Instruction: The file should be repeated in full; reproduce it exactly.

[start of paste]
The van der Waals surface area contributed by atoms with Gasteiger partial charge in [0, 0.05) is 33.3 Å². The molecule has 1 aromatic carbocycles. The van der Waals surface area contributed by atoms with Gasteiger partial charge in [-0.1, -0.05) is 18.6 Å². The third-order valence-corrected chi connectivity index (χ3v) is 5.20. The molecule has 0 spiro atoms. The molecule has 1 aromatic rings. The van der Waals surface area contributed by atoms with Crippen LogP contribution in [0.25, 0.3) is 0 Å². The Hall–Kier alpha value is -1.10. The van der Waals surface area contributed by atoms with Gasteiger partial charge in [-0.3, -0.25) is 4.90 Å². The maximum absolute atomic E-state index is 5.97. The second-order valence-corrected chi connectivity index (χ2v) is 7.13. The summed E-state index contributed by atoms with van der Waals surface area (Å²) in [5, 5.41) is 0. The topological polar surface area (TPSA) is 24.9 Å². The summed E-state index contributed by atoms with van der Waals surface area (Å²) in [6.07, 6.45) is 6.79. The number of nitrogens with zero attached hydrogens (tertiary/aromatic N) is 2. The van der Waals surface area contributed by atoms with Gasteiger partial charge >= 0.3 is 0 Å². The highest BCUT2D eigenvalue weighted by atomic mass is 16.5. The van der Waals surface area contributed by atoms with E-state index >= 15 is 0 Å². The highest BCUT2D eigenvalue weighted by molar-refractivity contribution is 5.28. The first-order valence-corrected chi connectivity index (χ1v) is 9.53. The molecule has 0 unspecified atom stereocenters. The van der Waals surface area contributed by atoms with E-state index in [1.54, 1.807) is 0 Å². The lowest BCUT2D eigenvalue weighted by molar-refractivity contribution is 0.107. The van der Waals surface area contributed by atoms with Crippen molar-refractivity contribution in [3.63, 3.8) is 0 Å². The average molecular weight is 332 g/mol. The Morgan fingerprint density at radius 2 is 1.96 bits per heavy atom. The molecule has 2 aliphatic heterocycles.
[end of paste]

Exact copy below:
The van der Waals surface area contributed by atoms with Gasteiger partial charge in [0, 0.05) is 33.3 Å². The molecule has 1 aromatic carbocycles. The van der Waals surface area contributed by atoms with Gasteiger partial charge in [-0.1, -0.05) is 18.6 Å². The third-order valence-corrected chi connectivity index (χ3v) is 5.20. The molecule has 0 spiro atoms. The molecule has 1 aromatic rings. The van der Waals surface area contributed by atoms with Crippen LogP contribution in [0.25, 0.3) is 0 Å². The Hall–Kier alpha value is -1.10. The van der Waals surface area contributed by atoms with Gasteiger partial charge in [-0.3, -0.25) is 4.90 Å². The maximum absolute atomic E-state index is 5.97. The second-order valence-corrected chi connectivity index (χ2v) is 7.13. The summed E-state index contributed by atoms with van der Waals surface area (Å²) in [5, 5.41) is 0. The topological polar surface area (TPSA) is 24.9 Å². The summed E-state index contributed by atoms with van der Waals surface area (Å²) in [6.07, 6.45) is 6.79. The number of nitrogens with zero attached hydrogens (tertiary/aromatic N) is 2. The van der Waals surface area contributed by atoms with Gasteiger partial charge >= 0.3 is 0 Å². The highest BCUT2D eigenvalue weighted by atomic mass is 16.5. The van der Waals surface area contributed by atoms with E-state index >= 15 is 0 Å². The highest BCUT2D eigenvalue weighted by molar-refractivity contribution is 5.28. The first-order valence-corrected chi connectivity index (χ1v) is 9.53. The molecule has 0 unspecified atom stereocenters. The van der Waals surface area contributed by atoms with E-state index in [1.54, 1.807) is 0 Å². The lowest BCUT2D eigenvalue weighted by molar-refractivity contribution is 0.107. The van der Waals surface area contributed by atoms with Crippen molar-refractivity contribution in [3.63, 3.8) is 0 Å². The average molecular weight is 332 g/mol. The Morgan fingerprint density at radius 2 is 1.96 bits per heavy atom. The molecule has 2 aliphatic heterocycles.